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J Neurosurg Pediatr. 2010 Mar;5(3):232-7. doi: 10.3171/2009.10.PEDS09231.

Long-term neuropsychological development in single-suture craniosynostosis treated early.

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Department of Pediatric Neurology, Catholic University Medical School, Rome, Italy.



The authors evaluated the results of complete cognitive function examinations in a series of 65 adolescents who had undergone surgery for sagittal or unicoronal craniosynostosis when they were younger than 1 year old.


Each of the 65 study participants was evaluated individually. The neuropsychological assessment, consisting of a battery of tests tailored to the patient's age, cognitive level, and level of cooperation, was conducted in 2 separate sessions on the same day. The main outcome measures included fine motor skills, language, visual motor spatial and visual perceptual skills, working and visual memory, attention, executive function, and verbal fluency.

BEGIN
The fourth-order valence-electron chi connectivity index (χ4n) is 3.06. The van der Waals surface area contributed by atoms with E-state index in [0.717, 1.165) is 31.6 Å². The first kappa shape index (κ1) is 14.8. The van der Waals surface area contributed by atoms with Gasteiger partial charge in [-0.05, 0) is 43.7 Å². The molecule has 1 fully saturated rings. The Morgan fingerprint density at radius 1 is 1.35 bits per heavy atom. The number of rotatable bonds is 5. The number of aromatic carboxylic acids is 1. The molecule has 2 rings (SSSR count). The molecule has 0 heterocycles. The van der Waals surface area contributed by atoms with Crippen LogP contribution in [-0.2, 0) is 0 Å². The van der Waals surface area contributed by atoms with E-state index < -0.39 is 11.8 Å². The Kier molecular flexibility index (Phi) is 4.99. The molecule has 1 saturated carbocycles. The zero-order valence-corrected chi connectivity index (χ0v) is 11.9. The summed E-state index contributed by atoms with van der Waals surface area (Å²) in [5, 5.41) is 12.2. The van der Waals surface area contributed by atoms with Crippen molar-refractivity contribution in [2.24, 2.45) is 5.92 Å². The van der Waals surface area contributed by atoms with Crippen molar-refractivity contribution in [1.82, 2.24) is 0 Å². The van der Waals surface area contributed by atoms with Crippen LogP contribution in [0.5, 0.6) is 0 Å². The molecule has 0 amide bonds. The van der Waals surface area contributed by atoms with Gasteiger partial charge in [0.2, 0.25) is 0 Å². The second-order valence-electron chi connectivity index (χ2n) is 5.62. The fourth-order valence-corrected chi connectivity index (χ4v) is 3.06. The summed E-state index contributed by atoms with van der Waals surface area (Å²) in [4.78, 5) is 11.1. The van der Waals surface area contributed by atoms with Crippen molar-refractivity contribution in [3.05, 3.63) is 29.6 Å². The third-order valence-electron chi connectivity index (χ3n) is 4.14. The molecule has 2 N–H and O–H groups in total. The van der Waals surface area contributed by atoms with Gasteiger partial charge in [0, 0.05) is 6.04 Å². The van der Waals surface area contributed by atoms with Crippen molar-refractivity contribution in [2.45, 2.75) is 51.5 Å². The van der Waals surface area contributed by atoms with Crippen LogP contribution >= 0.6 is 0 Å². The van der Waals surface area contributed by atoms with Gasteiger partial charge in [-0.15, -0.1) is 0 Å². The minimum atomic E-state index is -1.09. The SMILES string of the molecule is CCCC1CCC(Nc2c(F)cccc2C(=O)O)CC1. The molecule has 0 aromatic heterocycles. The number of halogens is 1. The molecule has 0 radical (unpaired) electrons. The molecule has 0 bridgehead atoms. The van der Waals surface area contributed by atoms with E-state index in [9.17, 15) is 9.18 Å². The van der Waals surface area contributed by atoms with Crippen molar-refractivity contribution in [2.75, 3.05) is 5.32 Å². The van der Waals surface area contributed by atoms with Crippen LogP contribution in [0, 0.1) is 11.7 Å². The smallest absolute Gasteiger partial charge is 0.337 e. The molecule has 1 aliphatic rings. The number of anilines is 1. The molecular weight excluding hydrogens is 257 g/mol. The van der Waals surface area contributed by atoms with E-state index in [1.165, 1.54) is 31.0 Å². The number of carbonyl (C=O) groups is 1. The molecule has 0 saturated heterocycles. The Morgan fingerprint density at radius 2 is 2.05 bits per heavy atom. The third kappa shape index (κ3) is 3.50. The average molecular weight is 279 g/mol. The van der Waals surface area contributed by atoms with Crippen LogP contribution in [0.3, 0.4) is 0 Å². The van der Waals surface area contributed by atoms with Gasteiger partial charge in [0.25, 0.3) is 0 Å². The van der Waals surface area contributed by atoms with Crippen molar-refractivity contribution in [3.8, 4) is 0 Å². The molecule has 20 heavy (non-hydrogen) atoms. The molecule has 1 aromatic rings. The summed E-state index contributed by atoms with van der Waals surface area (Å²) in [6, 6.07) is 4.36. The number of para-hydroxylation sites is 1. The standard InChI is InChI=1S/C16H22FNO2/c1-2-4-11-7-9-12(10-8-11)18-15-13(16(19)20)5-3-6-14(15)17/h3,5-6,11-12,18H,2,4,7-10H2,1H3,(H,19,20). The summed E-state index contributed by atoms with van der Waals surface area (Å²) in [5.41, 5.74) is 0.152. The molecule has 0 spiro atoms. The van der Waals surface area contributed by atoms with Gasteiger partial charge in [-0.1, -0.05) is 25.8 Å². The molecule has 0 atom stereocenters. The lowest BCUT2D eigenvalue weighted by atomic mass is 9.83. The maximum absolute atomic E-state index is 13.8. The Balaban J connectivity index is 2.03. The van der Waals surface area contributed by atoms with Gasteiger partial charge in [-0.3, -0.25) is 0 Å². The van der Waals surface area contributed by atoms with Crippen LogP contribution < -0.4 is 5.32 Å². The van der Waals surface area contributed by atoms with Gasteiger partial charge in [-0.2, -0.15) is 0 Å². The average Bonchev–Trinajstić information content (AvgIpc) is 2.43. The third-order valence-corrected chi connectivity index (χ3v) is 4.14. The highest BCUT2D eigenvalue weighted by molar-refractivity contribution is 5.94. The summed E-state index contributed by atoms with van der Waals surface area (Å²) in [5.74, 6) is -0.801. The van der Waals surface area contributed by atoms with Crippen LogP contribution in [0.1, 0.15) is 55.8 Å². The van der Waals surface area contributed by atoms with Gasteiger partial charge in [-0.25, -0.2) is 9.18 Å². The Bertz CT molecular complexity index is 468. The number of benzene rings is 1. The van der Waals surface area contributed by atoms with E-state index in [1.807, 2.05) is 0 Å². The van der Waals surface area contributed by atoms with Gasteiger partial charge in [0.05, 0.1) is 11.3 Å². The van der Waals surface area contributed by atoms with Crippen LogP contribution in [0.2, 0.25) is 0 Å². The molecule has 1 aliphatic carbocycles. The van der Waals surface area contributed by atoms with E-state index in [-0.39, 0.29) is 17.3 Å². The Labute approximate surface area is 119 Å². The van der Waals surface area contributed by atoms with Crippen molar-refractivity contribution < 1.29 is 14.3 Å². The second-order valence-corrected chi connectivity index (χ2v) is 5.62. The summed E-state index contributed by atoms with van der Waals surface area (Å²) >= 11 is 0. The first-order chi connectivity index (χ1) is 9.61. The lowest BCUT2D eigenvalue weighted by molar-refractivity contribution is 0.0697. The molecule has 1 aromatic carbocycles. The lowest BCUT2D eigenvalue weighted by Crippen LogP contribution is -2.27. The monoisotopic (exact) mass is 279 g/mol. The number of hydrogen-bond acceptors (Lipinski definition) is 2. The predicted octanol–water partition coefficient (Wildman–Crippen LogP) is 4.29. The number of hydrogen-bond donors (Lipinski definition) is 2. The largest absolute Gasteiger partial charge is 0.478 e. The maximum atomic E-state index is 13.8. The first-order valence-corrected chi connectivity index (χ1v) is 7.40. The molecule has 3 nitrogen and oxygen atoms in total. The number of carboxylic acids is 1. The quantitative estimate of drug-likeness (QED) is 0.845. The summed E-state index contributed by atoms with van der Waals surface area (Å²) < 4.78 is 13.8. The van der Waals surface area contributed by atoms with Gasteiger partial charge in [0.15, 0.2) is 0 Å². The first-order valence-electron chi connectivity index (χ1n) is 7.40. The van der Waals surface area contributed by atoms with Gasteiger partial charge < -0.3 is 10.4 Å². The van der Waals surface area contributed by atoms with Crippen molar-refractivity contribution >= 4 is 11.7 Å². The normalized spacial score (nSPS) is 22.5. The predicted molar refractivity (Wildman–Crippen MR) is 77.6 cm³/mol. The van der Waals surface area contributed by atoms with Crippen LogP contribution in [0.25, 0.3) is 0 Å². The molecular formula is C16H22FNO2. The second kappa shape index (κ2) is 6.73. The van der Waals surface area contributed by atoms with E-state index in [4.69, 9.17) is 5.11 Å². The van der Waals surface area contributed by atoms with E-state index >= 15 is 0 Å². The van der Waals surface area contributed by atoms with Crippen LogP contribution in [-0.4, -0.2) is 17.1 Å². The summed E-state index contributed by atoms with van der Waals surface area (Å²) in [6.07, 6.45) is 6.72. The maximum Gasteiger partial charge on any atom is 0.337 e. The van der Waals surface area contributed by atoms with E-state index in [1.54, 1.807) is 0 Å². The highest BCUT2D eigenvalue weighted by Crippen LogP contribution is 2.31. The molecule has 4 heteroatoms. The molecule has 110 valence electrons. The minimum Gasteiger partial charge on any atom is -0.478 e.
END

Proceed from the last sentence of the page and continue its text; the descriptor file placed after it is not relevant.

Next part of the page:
Thirty-five children (mean age 13.4 years) were affected by sagittal synostosis and 30 (mean age 14.9 years) by unicoronal synostosis (16 right-sided, 14 left-sided). The mean age at surgery was 7.2 months. All of the children had begun school at a normal age and attended regular classes. Seven percent of those with sagittal craniosynostosis demonstrated visuospatial and constructional ability defects with associated visual memory recall deficits; 17% also exhibited selective and sustained attention deficits. Approximately one-third (30%) of the children with anterior plagiocephaly had processing and planning speech deficits.


Data in this study support the hypothesis that children with sagittal or unicoronal craniosynostosis, although they undergo early surgical treatment, may still manifest lower than average results at long-term selective neuropsychological evaluations.

[Indexed for MEDLINE]

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